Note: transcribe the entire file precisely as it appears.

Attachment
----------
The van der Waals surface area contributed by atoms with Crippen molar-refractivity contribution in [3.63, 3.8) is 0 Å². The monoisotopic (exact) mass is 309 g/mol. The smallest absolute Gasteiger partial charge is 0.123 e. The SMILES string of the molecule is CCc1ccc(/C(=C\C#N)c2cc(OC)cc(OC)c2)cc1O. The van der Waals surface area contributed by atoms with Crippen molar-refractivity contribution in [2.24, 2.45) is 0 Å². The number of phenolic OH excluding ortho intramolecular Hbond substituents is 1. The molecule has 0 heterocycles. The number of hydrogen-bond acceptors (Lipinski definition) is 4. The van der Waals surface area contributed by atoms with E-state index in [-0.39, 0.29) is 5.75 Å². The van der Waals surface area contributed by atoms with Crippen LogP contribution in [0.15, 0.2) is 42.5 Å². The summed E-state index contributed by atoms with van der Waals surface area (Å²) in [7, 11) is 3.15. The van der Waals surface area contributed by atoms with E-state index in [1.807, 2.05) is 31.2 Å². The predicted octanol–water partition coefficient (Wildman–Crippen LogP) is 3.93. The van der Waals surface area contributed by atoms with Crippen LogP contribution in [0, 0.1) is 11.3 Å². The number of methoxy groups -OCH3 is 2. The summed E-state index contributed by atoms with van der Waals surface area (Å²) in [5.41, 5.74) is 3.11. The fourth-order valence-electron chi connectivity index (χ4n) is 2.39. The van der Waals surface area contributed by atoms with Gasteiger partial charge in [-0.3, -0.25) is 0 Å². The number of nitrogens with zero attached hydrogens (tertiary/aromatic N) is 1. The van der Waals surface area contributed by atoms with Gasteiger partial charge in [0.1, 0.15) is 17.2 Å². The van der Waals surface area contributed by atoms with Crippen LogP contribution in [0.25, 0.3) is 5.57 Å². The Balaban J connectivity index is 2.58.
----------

The van der Waals surface area contributed by atoms with Crippen molar-refractivity contribution in [3.63, 3.8) is 0 Å². The monoisotopic (exact) mass is 309 g/mol. The smallest absolute Gasteiger partial charge is 0.123 e. The SMILES string of the molecule is CCc1ccc(/C(=C\C#N)c2cc(OC)cc(OC)c2)cc1O. The van der Waals surface area contributed by atoms with Crippen molar-refractivity contribution in [2.24, 2.45) is 0 Å². The number of phenolic OH excluding ortho intramolecular Hbond substituents is 1. The molecule has 0 heterocycles. The number of hydrogen-bond acceptors (Lipinski definition) is 4. The van der Waals surface area contributed by atoms with E-state index in [-0.39, 0.29) is 5.75 Å². The van der Waals surface area contributed by atoms with Crippen LogP contribution in [0.15, 0.2) is 42.5 Å². The summed E-state index contributed by atoms with van der Waals surface area (Å²) in [7, 11) is 3.15. The van der Waals surface area contributed by atoms with E-state index in [1.807, 2.05) is 31.2 Å². The predicted octanol–water partition coefficient (Wildman–Crippen LogP) is 3.93. The van der Waals surface area contributed by atoms with Crippen LogP contribution in [0, 0.1) is 11.3 Å². The number of methoxy groups -OCH3 is 2. The summed E-state index contributed by atoms with van der Waals surface area (Å²) in [5.41, 5.74) is 3.11. The fourth-order valence-electron chi connectivity index (χ4n) is 2.39. The van der Waals surface area contributed by atoms with Gasteiger partial charge in [-0.3, -0.25) is 0 Å². The number of nitrogens with zero attached hydrogens (tertiary/aromatic N) is 1. The van der Waals surface area contributed by atoms with Gasteiger partial charge in [0.1, 0.15) is 17.2 Å². The van der Waals surface area contributed by atoms with Crippen LogP contribution in [0.25, 0.3) is 5.57 Å². The Balaban J connectivity index is 2.58.